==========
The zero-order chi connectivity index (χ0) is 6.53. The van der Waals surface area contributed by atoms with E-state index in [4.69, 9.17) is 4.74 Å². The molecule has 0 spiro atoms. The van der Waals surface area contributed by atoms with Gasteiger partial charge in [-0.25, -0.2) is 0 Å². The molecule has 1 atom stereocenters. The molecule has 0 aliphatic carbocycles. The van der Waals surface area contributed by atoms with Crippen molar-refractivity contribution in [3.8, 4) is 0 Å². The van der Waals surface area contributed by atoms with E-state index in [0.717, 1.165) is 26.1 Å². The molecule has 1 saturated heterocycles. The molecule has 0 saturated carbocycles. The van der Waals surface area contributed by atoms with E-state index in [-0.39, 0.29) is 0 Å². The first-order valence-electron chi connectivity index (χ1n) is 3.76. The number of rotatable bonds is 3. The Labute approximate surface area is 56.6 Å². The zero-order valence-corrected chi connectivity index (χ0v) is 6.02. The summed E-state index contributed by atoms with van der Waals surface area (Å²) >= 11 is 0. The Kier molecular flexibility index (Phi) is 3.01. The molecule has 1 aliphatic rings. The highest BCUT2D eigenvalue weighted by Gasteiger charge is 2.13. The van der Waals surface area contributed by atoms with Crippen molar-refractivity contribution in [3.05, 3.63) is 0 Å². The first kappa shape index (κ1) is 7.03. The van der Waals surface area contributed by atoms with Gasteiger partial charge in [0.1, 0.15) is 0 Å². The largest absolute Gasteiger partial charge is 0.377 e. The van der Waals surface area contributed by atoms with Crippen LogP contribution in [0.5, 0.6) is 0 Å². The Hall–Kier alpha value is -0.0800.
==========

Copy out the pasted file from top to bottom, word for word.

The zero-order chi connectivity index (χ0) is 6.53. The van der Waals surface area contributed by atoms with E-state index in [4.69, 9.17) is 4.74 Å². The molecule has 0 spiro atoms. The van der Waals surface area contributed by atoms with Gasteiger partial charge in [-0.25, -0.2) is 0 Å². The molecule has 1 atom stereocenters. The molecule has 0 aliphatic carbocycles. The van der Waals surface area contributed by atoms with Crippen molar-refractivity contribution in [3.8, 4) is 0 Å². The van der Waals surface area contributed by atoms with E-state index in [0.717, 1.165) is 26.1 Å². The molecule has 1 saturated heterocycles. The molecule has 0 saturated carbocycles. The van der Waals surface area contributed by atoms with E-state index in [-0.39, 0.29) is 0 Å². The first-order valence-electron chi connectivity index (χ1n) is 3.76. The number of rotatable bonds is 3. The Labute approximate surface area is 56.6 Å². The zero-order valence-corrected chi connectivity index (χ0v) is 6.02. The summed E-state index contributed by atoms with van der Waals surface area (Å²) >= 11 is 0. The Kier molecular flexibility index (Phi) is 3.01. The molecule has 1 aliphatic rings. The highest BCUT2D eigenvalue weighted by Gasteiger charge is 2.13. The van der Waals surface area contributed by atoms with Crippen molar-refractivity contribution in [3.05, 3.63) is 0 Å². The first kappa shape index (κ1) is 7.03. The van der Waals surface area contributed by atoms with Gasteiger partial charge in [0.1, 0.15) is 0 Å². The largest absolute Gasteiger partial charge is 0.377 e. The van der Waals surface area contributed by atoms with Crippen LogP contribution in [0.5, 0.6) is 0 Å². The Hall–Kier alpha value is -0.0800.